I must think about this some more. Hopefully, we'll get another chance to revisit the topic.

Psalm 108: 1-13

Like Jesus, David continues with some "us v. them" in this psalm. I like the opening six verses, but the rest of the psalm just takes me back to Jesus' words....

Proverbs 15:4

...and since I can't seem to get off of Jesus' harsh style, I will now apply this proverb to it. See, to me, harsh words crush the spirit, much like a deceitful tongue. I want my tongue to bring healing, to be a tree of life, like the first part of the verse says. And I know that Jesus brought both life and healing, so it is hard for me to reconcile the style with the result. All I can theorize now is that Jesus knew His audience. Among the young, the poor, and the oppressed, Jesus is extremely gentle and merciful. Among the rulers and the arrogant, Jesus is harsh. Some people need a hug; some need a kick in the pants. Maybe these people needed a kick in the pants.

Plus, I do think that you need to delineate between right and wrong, as Jesus is doing here. I may be postmodern, but I am Paul-in-Romans-14 postmodern, not Waiting-for-Godot postmodern. So maybe this speech was the time for Jesus to delineate.

I will continue to ponder. My main question is one of application. In what ways and to what extent are we supposed to imitate Christ's behavior in this NT passage?


  1. I find it funny that you say that God recently saved the Israelites at Mizpah. That was at the beginning of Samuel's time as judge over Israel. Samuel chooses a king when he is an old man, near the end of his time as judge. "Recent" in this case is likely a generation or two in the past.

  2. Yeah, I debated over the word, "recently." Perhaps I should have said "most recently," since it was the last thing we read about. Regardless, as Saul's first major victory, it should have been fresh in his mind.

  3. A thought passed through my mind about Jesus' "harsh" words. Let's see if I can grab it...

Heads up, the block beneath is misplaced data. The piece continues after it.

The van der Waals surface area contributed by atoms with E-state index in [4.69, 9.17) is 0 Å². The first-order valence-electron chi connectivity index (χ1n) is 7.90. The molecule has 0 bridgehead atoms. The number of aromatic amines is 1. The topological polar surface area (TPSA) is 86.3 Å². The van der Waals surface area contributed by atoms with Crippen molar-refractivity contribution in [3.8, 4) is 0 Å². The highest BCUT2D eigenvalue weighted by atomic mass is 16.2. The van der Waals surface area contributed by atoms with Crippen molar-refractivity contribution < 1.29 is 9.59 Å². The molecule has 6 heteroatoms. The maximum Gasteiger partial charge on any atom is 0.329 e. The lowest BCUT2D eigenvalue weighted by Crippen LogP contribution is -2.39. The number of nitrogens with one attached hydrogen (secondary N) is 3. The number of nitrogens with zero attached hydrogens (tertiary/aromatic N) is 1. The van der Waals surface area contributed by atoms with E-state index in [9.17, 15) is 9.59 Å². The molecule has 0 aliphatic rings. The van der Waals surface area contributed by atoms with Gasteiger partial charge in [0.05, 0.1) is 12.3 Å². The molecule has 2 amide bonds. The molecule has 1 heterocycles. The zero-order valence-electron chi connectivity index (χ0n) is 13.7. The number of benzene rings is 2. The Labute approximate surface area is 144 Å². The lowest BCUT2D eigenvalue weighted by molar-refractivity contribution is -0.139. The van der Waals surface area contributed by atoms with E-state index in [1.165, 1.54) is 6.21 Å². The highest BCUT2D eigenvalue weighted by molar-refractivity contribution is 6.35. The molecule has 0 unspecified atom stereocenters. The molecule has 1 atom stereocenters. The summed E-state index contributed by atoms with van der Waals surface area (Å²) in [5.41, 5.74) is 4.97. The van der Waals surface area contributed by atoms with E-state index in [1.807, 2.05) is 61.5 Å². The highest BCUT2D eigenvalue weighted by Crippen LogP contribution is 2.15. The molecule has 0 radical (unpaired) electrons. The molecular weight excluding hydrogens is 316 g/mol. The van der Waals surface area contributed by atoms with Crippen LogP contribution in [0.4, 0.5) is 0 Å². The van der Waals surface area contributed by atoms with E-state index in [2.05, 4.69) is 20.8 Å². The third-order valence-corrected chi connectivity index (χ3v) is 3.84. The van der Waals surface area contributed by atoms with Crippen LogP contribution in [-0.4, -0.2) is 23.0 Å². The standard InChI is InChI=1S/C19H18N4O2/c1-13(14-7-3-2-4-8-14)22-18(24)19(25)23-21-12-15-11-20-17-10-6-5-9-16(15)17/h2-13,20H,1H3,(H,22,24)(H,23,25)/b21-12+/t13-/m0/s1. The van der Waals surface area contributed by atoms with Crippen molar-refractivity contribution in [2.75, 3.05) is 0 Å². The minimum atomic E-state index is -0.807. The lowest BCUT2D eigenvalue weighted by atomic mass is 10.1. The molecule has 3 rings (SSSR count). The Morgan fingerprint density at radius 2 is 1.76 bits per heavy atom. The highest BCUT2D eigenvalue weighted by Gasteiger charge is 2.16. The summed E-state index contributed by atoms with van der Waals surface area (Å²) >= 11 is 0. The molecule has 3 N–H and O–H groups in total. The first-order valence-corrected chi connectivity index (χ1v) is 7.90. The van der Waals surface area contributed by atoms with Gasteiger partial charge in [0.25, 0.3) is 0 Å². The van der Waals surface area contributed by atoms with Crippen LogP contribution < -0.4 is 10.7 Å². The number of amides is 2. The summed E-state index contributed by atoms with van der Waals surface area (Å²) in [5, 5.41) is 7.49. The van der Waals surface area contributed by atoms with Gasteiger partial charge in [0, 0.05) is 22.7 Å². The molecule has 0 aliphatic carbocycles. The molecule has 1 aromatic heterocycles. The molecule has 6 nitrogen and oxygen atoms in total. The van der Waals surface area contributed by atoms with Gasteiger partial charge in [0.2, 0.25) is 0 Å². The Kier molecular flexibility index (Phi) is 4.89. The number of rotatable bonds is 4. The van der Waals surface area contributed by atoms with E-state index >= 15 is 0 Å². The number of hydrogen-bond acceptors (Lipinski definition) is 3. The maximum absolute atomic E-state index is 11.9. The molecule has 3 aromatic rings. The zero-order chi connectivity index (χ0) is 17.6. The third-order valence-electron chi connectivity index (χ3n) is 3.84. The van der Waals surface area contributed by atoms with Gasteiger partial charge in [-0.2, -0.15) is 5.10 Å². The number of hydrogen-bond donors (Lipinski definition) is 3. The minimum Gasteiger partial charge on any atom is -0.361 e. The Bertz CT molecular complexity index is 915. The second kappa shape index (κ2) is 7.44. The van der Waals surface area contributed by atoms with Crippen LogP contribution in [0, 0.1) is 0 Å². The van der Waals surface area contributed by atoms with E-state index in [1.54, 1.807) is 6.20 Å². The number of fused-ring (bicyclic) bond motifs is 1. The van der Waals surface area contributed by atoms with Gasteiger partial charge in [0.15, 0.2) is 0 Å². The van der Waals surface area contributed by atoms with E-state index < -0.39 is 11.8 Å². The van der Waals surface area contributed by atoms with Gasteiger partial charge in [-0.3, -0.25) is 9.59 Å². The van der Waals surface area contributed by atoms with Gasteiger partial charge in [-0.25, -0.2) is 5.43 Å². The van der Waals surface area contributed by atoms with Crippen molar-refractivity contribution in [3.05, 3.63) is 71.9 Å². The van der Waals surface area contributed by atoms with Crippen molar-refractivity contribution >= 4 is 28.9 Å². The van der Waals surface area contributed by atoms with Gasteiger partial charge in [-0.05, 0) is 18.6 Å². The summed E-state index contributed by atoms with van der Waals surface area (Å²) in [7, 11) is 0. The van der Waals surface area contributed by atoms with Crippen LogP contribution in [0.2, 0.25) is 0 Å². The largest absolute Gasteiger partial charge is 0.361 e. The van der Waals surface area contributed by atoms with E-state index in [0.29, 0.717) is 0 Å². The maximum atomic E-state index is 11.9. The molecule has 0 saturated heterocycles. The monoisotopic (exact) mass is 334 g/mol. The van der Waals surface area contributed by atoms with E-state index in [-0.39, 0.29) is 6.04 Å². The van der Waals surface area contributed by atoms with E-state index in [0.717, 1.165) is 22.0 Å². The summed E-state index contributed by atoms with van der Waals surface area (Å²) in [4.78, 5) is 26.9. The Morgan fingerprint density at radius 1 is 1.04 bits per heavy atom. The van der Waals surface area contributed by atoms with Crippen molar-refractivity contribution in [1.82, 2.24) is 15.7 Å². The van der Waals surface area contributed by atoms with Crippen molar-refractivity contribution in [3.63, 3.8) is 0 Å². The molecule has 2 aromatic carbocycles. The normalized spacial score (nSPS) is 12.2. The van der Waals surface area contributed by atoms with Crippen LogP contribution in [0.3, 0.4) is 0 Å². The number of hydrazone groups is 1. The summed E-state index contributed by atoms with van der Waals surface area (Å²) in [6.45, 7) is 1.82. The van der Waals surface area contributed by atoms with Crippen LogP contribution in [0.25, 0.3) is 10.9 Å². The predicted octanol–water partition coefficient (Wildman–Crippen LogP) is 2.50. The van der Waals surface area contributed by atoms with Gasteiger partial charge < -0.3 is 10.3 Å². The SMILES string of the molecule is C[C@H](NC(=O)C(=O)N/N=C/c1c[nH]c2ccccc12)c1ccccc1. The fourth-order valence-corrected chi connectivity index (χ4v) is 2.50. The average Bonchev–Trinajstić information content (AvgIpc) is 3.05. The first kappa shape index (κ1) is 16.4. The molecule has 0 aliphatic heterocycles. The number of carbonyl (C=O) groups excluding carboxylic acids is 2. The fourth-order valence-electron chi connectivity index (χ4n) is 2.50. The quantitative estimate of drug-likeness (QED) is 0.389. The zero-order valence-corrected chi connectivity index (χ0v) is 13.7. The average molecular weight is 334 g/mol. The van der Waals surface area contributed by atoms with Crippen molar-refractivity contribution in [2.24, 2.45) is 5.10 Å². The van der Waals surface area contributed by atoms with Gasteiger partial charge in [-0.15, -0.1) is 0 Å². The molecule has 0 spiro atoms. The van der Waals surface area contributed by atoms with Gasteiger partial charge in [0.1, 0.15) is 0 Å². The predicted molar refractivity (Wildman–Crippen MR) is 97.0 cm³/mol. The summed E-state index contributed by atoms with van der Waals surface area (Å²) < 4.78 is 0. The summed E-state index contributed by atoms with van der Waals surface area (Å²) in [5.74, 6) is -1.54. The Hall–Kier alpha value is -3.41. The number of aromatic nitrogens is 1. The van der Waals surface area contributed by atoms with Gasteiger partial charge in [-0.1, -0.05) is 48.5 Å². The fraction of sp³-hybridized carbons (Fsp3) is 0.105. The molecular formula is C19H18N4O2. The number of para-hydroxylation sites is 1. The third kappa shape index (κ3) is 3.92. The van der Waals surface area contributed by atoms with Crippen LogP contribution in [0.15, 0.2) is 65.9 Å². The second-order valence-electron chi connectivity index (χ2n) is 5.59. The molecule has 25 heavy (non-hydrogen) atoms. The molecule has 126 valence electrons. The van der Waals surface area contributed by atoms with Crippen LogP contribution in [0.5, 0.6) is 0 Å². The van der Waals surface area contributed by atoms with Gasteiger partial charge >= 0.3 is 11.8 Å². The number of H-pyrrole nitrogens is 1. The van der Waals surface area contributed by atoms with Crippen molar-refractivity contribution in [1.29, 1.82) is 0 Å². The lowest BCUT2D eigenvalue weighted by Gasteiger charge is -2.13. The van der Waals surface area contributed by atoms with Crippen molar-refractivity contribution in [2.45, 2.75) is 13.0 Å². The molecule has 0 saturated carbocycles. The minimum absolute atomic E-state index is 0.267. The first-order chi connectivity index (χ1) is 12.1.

Clearly, Jesus was interested in the spiritual far more than the physical. He was also interested in truth. I get the impression he was seeing things on a spiritual level as he spoke, so perhaps he didn't use physical-esque, "earthly" arguments--that would have sounded nicer, more sugar-coated--because that would have clouded the truth of what he was saying. If the truth is something that is hard to accept, it is probably better to just get it out there in all its glory than to make it sound more comfortable from an earthly perspective. Yes, Jesus' words did turn many people off, but the ones who were not turned off really "got" it. I think that John in particular "got" a lot of the spiritual stuff that Jesus talked about, so maybe he was frustrated that other people didn't. Maybe he wrote some of that frustration into the phrasing of Jesus' words. Either way, I do believe that if something is true (and important; if it's not important, there is not much point in pointing it out), it is a message best left unadulterated by niceties just trying to make it sound better. If it's true, it's true. Period. (However, like I said, if it isn't important, then people's feelings are the priority. Someone may be fat, but there is probably not any value in telling them that. Although, I guess it depends on how fat. If they are grossly obese, maybe a doctor does need to be brutally honest so that they will take action to make the situation better.)